What to pick up, and what to leave?
The Decatur cemetery board and city council are looking for some input on that question when it comes to the Oaklawn and Sand Hill cemeteries.
On May 17 the city-owned cemeteries posted notices pointing out that existing rules forbid the placement of “decorative items such as benches, seats, lights, chimes, toys, carpet, etc. that impede or prevent the mowing or maintenance of the cemetery.”
The notice, which was posted to give people time to remove those items themselves, said city maintenance crews would start removing what was left on June 14 – this Friday – and that such items would not be returned.
Monday night, the city council put a hold on that.
As a result, the city will appoint a committee to listen to the public, get input, and offer the cemetery board “direction” on just how far to go in enforcing those rules.
“Obviously, protection of the public welfare, safety and health is the main driver,” city manager Brett Shannon said. “There are things out there that mowing crews could run over and hit and produce shrapnel. That’s one thing.
“But when you get to things like benches, where do you draw the line?”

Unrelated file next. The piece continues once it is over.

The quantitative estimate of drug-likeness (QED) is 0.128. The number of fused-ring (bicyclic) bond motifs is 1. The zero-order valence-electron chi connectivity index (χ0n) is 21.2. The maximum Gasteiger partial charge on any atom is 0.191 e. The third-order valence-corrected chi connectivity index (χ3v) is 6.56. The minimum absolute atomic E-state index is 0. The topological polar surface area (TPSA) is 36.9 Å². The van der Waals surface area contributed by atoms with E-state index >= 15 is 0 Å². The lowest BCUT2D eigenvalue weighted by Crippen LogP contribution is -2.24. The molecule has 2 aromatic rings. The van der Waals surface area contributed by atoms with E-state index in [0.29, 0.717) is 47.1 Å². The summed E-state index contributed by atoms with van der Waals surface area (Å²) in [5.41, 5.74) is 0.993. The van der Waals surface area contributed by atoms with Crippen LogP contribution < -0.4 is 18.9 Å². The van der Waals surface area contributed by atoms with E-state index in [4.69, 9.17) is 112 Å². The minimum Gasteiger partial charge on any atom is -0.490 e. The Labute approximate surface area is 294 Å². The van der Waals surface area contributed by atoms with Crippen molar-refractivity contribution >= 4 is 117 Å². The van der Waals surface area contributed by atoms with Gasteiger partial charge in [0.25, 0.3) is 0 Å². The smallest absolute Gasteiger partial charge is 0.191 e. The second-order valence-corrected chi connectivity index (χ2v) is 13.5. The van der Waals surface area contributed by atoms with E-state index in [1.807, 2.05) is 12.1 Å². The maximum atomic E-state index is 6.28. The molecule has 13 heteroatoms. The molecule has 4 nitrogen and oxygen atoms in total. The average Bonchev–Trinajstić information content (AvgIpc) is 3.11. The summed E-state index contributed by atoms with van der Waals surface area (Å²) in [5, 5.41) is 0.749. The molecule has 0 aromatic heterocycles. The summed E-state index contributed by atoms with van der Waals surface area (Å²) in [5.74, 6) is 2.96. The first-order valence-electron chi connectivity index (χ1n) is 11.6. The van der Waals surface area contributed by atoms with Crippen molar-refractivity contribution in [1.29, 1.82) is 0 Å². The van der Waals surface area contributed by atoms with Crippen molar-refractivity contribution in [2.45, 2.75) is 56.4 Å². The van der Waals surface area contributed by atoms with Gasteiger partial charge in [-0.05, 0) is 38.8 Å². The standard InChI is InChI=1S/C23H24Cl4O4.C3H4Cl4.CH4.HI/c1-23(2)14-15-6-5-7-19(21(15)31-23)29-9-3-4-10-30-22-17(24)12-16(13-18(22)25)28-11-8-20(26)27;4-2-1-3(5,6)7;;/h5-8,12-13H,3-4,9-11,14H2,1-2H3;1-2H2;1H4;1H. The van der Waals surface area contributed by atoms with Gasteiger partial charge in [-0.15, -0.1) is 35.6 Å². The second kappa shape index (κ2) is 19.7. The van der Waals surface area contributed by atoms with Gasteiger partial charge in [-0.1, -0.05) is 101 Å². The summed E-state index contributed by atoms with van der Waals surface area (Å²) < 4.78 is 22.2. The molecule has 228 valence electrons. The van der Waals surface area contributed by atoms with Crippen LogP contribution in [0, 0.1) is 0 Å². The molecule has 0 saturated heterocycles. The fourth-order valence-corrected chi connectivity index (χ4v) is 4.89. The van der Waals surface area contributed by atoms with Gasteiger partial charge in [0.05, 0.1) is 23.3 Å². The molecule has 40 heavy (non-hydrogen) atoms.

Shannon noted the issue has been in the newspaper since the signs were put up, and has prompted some comment from the public.
“There has been some cleaning done,” he said. “I was out there this afternoon and it does look better than it did a couple of weeks ago. There’s still quite a bit of stuff out there.
“But before the crews go out there and just start picking up everything off of the cemetery lots, we thought we’d bring it to the council’s attention and see if you had any thoughts or ideas on how you wanted us to proceed. Obviously there’s probably some common sense things that need to go into this.”
He pointed out that although the policy says benches are prohibited, there are numerous benches on plots that have become a permanent part of the landscape.
“We have the gamut of everything from a picnic table to a $20,000 granite bench,” he said. “We were just a little bit hesitant to go and start picking those granite benches up. That’s the purpose of this agenda item tonight.”
Shannon said the issue touches a nerve among those who have loved ones at the cemetery.
“Obviously it’s an emotional issue when you start doing things with people’s grave sites,” he said. “We’re trying to be sensitive to not only the folks who have family members buried out there, but to potential future families as well. It’s kind of an emotional, sensitive issue. We just didn’t want to stir up World War III if we didn’t have to.”
Mayor Martin Woodruff said councilmembers Cary Bohn and Susan Cocanougher had both agreed to serve on the committee.
“My thinking was, it might be timely for us at this point to see about appointing a committee to study this, get some additional input from those concerned, members of the public and especially those who have sites at the cemetery,” he said.